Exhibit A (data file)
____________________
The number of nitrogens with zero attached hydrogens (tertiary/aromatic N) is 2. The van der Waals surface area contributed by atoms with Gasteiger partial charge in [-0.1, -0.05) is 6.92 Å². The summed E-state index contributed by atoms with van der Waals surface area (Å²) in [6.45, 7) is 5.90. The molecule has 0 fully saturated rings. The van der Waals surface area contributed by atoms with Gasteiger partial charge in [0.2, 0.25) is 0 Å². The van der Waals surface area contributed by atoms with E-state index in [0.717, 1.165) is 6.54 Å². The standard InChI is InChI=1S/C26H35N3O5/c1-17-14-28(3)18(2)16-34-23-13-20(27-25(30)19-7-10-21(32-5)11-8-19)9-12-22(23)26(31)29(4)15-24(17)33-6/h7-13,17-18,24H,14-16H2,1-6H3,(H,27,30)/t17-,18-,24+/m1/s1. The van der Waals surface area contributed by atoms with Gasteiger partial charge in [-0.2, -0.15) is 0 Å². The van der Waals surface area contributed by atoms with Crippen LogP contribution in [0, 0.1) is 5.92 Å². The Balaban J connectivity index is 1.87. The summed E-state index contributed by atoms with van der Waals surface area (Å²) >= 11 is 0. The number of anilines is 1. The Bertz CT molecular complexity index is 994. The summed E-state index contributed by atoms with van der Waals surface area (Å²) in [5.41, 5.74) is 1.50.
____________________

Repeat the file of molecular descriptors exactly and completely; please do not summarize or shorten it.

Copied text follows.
The number of nitrogens with zero attached hydrogens (tertiary/aromatic N) is 2. The van der Waals surface area contributed by atoms with Gasteiger partial charge in [-0.1, -0.05) is 6.92 Å². The summed E-state index contributed by atoms with van der Waals surface area (Å²) in [6.45, 7) is 5.90. The molecule has 0 fully saturated rings. The van der Waals surface area contributed by atoms with Gasteiger partial charge in [0.2, 0.25) is 0 Å². The van der Waals surface area contributed by atoms with E-state index in [0.717, 1.165) is 6.54 Å². The standard InChI is InChI=1S/C26H35N3O5/c1-17-14-28(3)18(2)16-34-23-13-20(27-25(30)19-7-10-21(32-5)11-8-19)9-12-22(23)26(31)29(4)15-24(17)33-6/h7-13,17-18,24H,14-16H2,1-6H3,(H,27,30)/t17-,18-,24+/m1/s1. The van der Waals surface area contributed by atoms with Gasteiger partial charge in [-0.2, -0.15) is 0 Å². The van der Waals surface area contributed by atoms with Crippen LogP contribution in [0, 0.1) is 5.92 Å². The Balaban J connectivity index is 1.87. The summed E-state index contributed by atoms with van der Waals surface area (Å²) >= 11 is 0. The number of anilines is 1. The Bertz CT molecular complexity index is 994. The summed E-state index contributed by atoms with van der Waals surface area (Å²) in [5.41, 5.74) is 1.50.